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avatar Dimbeak 26th December 2015, 04:10 AM

Please play the Beginner's Guide.

If you don't quite like walking simulators, I don't care. To me, dismissing a game with minimal input is like dismissing a movie for not being interactive--the level of interactivity doesn't matter so long as it's a competent story told in an engaging way.

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I just don't get it. If it's art, it's art. If it expresses itself ina way that works, then it works. And I feel it's very dismissive of you to revoke this game from the right of being called a "game," even when it's expressing an idea which evidence suggest might very much relate to you. Isn't it quite funny that the person who made a whole journal saying "Fuck homophobia." is now dismissing an entire genre of human beings' work just because it is a game primarily about observation, and listening?

But even if you hate movies, books, music, or any other form of entertainment which requires minimal interaction, I know that the majority of you will be able to connect to it.

It's basically a game which holds your hand and carries you through the Source maps of the creator's friend, and tries to relate his works to things happening in his life. It may not sound thrilling, but it's very introspective, and the end of the game left me with a very compelling feeling.

Is it fiction or nonfiction? It's hard to tell. Personally, I believe it's somewhere between the two, but that won't make much sense until you try it for yourself.

Basically, this game is a must-play unless you have no interest in the deconstruction of artistic expression and introspection.

Side Note: If you have played it, please no spoiler discussion in the comments.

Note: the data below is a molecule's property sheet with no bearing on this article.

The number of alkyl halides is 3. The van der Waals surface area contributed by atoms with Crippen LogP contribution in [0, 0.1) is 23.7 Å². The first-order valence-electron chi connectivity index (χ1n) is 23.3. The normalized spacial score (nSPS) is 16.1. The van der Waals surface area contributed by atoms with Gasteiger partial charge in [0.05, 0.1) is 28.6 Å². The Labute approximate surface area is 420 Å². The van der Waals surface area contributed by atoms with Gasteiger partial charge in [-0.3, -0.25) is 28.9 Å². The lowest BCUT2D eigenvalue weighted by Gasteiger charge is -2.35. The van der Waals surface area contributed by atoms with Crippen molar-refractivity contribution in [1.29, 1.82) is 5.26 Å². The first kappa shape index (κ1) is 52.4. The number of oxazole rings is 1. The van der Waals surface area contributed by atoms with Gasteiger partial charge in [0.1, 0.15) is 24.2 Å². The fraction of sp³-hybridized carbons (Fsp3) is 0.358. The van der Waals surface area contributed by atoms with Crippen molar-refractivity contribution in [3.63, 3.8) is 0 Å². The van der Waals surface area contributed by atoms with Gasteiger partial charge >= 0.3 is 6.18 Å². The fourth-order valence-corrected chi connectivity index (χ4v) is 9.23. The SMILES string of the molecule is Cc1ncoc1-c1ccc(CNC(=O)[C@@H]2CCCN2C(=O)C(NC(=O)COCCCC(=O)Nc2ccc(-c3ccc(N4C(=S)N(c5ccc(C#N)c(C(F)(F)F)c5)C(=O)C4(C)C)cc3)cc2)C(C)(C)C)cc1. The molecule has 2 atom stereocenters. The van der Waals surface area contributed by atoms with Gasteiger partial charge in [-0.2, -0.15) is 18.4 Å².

Side Side Note: It's an hour long, so you can play through the whole game and get a refund if you didn't like it. If you did like it, however, please don't refund it you immoral bastard, unless it's because you think the work itself is immoral, which is a fair stance to take.

Comments

avatar Penguinboy says: 26th December 2015, 04:57 AM
I like the idea, I might check it out if it's cheap.

I'm a big fan of interactive fiction, and I think that this is the kind of stuff that western developers have been able to execute fairly well in the medium. The Stanley Parable works because it's focused on comedy and light-hearted satire, instead of trying to be something profound.

On the other hand, Dear Esther falls on its face because it focuses far too much on art while trying to be "deep", but just comes off as pointless and nonsensical. The Vanishing of Ethan Carter has a slightly better execution but still doesn't give you any impact out the other end.

Interactive fiction has been executed very well by some Japanese developers. The reason they do such a good job is because they're written by authors, not by game developers. Western developers haven't understood this concept yet and continue to write scripts for games instead of writing compelling fiction.

David Cage tries his best with Indigo Prophecy, Heavy Rain, etc, but, well, he's just not a very good writer. Good intention, but poor implementation. Telltale's games stand on the shoulders of giants (Game of Thrones, Walking Dead, etc) to write some fan-fictioney spinoff stories, but they only get away with it because there's an existing fanbase that'll enjoy anything that's officially licensed.

If devs making games like these put more effort into writing a compelling story that will stay with the player/reader long after the credits roll, then the medium would have a whole lot more of an opportunity to grow in the west. Right now the medium is being driven on popular Japanese titles getting official translations and releases on Steam, but I don't think that's enough to grow the medium.

We need more indie devs making games like this.
avatar Dimbeak says: 26th December 2015, 05:28 AM
I agree, Penguinboy.

The problem with games like Dear Esther, Everyone's Gone to the Rapture, and The Vanishing of Ethan Carter is that the player isn't very connected to the story at all. Though, I think Telltale does a pretty good job. I hate the Walking Dead TV show, but I really, really liked the Telltale game and even cried at its ending.

Anyways, I'm just glad that The Beginner's Guide exists. It's honestly probably my favorite game so far this year.